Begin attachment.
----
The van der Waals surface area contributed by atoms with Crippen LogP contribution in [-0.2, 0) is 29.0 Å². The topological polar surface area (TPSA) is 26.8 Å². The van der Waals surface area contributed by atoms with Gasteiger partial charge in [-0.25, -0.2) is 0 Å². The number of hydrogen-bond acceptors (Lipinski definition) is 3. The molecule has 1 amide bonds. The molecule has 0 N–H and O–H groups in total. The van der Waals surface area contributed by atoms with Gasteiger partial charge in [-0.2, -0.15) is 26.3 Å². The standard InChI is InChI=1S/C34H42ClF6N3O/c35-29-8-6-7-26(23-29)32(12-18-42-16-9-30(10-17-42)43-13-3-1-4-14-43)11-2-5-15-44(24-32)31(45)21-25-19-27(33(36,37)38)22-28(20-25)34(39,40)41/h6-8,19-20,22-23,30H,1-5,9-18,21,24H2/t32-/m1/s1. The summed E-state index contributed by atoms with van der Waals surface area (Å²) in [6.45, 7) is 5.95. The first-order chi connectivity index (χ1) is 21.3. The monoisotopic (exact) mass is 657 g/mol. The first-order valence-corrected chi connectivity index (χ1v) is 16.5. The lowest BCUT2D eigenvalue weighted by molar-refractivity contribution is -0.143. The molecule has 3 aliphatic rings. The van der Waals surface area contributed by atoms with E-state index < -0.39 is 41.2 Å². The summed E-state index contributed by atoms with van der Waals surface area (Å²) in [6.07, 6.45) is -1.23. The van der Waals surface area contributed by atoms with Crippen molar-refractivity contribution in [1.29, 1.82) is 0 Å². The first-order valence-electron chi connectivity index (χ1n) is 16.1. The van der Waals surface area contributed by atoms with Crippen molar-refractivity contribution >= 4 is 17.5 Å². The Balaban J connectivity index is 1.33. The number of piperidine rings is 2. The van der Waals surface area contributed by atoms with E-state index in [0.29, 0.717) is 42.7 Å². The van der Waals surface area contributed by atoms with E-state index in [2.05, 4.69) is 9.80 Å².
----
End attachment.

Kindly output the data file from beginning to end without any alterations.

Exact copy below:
The van der Waals surface area contributed by atoms with Crippen LogP contribution in [-0.2, 0) is 29.0 Å². The topological polar surface area (TPSA) is 26.8 Å². The van der Waals surface area contributed by atoms with Gasteiger partial charge in [-0.25, -0.2) is 0 Å². The number of hydrogen-bond acceptors (Lipinski definition) is 3. The molecule has 1 amide bonds. The molecule has 0 N–H and O–H groups in total. The van der Waals surface area contributed by atoms with Gasteiger partial charge in [-0.2, -0.15) is 26.3 Å². The standard InChI is InChI=1S/C34H42ClF6N3O/c35-29-8-6-7-26(23-29)32(12-18-42-16-9-30(10-17-42)43-13-3-1-4-14-43)11-2-5-15-44(24-32)31(45)21-25-19-27(33(36,37)38)22-28(20-25)34(39,40)41/h6-8,19-20,22-23,30H,1-5,9-18,21,24H2/t32-/m1/s1. The summed E-state index contributed by atoms with van der Waals surface area (Å²) in [6.45, 7) is 5.95. The first-order chi connectivity index (χ1) is 21.3. The monoisotopic (exact) mass is 657 g/mol. The first-order valence-corrected chi connectivity index (χ1v) is 16.5. The lowest BCUT2D eigenvalue weighted by molar-refractivity contribution is -0.143. The molecule has 3 aliphatic rings. The van der Waals surface area contributed by atoms with E-state index < -0.39 is 41.2 Å². The summed E-state index contributed by atoms with van der Waals surface area (Å²) in [6.07, 6.45) is -1.23. The van der Waals surface area contributed by atoms with Crippen molar-refractivity contribution in [1.29, 1.82) is 0 Å². The first-order valence-electron chi connectivity index (χ1n) is 16.1. The van der Waals surface area contributed by atoms with Crippen molar-refractivity contribution >= 4 is 17.5 Å². The Balaban J connectivity index is 1.33. The number of piperidine rings is 2. The van der Waals surface area contributed by atoms with E-state index in [0.29, 0.717) is 42.7 Å². The van der Waals surface area contributed by atoms with E-state index in [2.05, 4.69) is 9.80 Å².